Read the books and study and do your own survey and then get an insurance company approved surveyor to dot the I's and cross the T's.
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Old 10-18-2008
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You may find this interesting

http://www.sailnet.com/forums/buying...-surveyor.html
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Old 10-18-2008
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Quote:
Originally Posted by xort View Post
All a surveyor is good for is getting financing & insurance. They are required for that.
Read the books and study and do your own survey and then get an insurance company approved surveyor to dot the I's and cross the T's.
Unless you are as knowledgeable as a surveyor I could not disagree more. A good surveyor know what to look for, ehere to look for it and and how to interpret what he finds. I might know what to look for but I certaintly don't know where or how to look for it and I probably don't know what I'm looking at when I find it. Granted I'm no boat expert but I'm willing to bet I represent 95% of the buyers out there. Go for the survey but as mentioned previously, with your own surveyor, not one recommended by the broker.
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Old 10-18-2008
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I have often, for myself and for others, acted as a "survey filter".. by that I mean that we have enough experience looking at and buying a variety of boats over the years that, though not a surveyor, I can spot and/or find the types of flaws that would typically be deal breakers for most. Being able to do so can reduce the number of surveys you might otherwise pay for, only to reject the deal in the end. Most experienced boaters, esp those that are mostly DIYers should be able to do the same.

I have run into good and bad surveyors, on more than one occasion I've pointed out things to a surveyor that was missed. Nobody's perfect, as mentioned above, and buying a boat in the end is to some degree an act of faith.

Generally the cost of a survey is well worth the peace of mind, and as mentioned is often recouped in an adjusted price. Use an independantly recommended person.

But for myself, I'll do a thorough enough go-over that by the time I've ordered the survey I'm hoping it will be a formality. But I'll still get the survey because, hopefully he/she will find something I've missed (if it's there) ...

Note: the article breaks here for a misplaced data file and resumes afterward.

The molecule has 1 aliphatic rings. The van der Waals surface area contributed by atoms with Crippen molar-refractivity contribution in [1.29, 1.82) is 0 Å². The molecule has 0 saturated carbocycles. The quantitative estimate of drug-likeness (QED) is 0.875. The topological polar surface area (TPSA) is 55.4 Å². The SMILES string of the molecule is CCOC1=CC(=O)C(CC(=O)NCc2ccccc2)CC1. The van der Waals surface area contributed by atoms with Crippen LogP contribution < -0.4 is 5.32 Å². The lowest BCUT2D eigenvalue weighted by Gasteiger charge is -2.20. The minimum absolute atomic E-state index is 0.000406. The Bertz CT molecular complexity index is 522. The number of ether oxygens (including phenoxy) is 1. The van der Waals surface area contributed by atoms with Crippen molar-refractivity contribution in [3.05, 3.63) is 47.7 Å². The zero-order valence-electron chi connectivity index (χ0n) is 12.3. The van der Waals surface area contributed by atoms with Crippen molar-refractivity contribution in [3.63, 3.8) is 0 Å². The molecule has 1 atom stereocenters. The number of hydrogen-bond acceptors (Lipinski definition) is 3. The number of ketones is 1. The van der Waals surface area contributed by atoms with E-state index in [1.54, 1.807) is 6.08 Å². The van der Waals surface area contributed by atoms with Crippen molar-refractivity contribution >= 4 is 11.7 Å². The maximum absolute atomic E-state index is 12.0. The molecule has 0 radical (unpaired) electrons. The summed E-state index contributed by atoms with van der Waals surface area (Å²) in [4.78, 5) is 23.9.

As a new buyer, choosing to pass on a survey is a risky venture to say the least.
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Old 10-18-2008
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If nothing else you will be hard pressed to keep your emotions under check once you found "your boat". A surveyor as long as he is not working for the broker could care less, he is getting paid by the foot.

That being said this is what I have seen a surveyor miss.
1. Idler wheels fell off as they were rusted through.
2. Boom bent in two because the boom was re-rigged from a 3 point connection to a 1 point connection.
3. Keel was repaired and checked by surveyor. If fell off in the lift.

So at least our surveyor is capable of missing significant big stuff.
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Old 10-18-2008
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If someone cannot evaluate a boat he is going to own, he is not ready to own the boat. It's my opinion. Boat construction is not a rocket science. Construction is very simple, most system are rudimentary compare to systems we have in a houses and cars. If you are buying used boat, most likely there is a ton of information on any given models on internet, with all possible flaws shown. There are books and courses.
It’s especially important if you are dreaming to “go places” Stop dreaming, make first step, learn about the boat.
If you going to buy the boat – take digital camera with you. Shoot every inch of the boat. Especially shoot every corner you actually cannot see – under floors, bilge, under settees, hull to deck joint, etc.
Do not trust your eyes; take as many pictures as you can, bring them home, drool over them one evening or too, take notes… Go there second time and check every point you didn’t like – cracks, rust, bubbles, color mismatch etc…
Now you may need a surveyor, as a second opinion, or may not…
My surveyor didn’t find 70 % flaws I knew already there. I had to hire him to get insurance.